Catholic bishops considering whether to tell Biden to stop taking Communion over abortion advocacy
U.S. Catholic bishops will meet in June to decide on their public position on Communion for politicians who publicly advocate for abortion.
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U.S. Catholic bishops are considering whether to tell President Biden stop receiving Communion over his advocacy of abortion.
The bishops are set to make the decision in June during their annual meeting, the United States Conference of Catholic Bishops, which will apply to all politicians who advocate for abortion, according to The Associated Press.
"Because President Biden is Catholic, it presents a unique problem for us," said Archbishop Joseph Naumann of Kansas City, chairman of the conference's Committee on Pro-Life Activities. "It can create confusion. ... How can he say he’s a devout Catholic and he’s doing these things that are contrary to the church’s teaching?"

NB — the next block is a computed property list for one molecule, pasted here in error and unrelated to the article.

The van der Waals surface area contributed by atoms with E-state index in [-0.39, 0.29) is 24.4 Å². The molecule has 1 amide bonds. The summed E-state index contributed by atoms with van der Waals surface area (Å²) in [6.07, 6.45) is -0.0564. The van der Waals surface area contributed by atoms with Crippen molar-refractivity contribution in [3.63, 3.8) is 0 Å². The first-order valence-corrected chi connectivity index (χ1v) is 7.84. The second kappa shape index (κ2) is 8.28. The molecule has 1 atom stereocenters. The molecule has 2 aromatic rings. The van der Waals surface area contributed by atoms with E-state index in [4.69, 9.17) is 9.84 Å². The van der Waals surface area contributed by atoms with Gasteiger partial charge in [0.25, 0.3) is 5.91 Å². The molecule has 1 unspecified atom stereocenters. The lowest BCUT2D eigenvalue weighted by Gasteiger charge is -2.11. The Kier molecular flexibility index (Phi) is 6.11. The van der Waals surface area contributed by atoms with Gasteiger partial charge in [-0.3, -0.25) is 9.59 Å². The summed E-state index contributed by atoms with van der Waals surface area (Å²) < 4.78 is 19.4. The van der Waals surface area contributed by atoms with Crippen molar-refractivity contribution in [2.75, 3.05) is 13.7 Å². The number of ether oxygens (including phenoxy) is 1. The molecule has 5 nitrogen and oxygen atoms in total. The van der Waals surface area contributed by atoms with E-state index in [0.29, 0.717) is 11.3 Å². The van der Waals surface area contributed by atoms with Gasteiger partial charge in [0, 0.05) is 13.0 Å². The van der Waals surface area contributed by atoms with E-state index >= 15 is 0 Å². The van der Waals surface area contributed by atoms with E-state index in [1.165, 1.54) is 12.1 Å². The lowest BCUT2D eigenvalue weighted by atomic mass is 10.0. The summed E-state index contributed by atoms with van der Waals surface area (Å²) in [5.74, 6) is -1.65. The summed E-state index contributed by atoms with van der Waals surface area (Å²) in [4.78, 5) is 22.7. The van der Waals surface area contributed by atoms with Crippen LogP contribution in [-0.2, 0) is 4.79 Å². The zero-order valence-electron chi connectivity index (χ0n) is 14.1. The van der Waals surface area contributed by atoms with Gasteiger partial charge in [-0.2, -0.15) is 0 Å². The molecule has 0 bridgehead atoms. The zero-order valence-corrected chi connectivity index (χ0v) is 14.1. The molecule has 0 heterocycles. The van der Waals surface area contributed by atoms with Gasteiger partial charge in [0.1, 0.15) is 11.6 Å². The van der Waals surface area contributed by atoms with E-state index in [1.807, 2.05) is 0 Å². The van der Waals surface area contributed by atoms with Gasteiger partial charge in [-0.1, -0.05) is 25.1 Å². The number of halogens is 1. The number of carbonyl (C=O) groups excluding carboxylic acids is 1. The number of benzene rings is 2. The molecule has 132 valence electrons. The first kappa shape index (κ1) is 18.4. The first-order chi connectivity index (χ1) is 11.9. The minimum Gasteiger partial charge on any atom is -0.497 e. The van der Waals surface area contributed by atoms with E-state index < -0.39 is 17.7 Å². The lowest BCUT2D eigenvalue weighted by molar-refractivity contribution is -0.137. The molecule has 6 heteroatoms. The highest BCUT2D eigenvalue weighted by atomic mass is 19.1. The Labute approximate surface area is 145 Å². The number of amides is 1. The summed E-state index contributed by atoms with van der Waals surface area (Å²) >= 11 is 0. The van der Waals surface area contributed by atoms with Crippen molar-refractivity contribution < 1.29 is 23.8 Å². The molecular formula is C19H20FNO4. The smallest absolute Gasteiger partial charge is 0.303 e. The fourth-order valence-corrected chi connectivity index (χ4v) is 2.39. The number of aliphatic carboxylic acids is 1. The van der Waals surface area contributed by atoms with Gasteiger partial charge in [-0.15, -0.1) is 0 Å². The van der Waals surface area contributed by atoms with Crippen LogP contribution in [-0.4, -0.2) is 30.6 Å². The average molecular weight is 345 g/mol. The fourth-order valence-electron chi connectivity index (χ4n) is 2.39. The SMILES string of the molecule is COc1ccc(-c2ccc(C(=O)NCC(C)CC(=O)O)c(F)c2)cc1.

The annual meeting and the Communion issue are centered on a document that will enshrine the church's stance on politicians, communion and abortion in the United States, and whether the bishops should go public with the document, the wire service also reports.
If the document is made public, Catholic politicians who advocate for abortion rights will be denied communion, though the decision will be left up to individual bishops to withhold communion.
The church leaders who make the decision about whether Biden can receive Communion in Washington, D.C., and his hometown of Wilmington, Del., have said the president is welcome to receive Communion at churches they oversee.
Biden is the second Catholic to become president, the last being John F. Kennedy.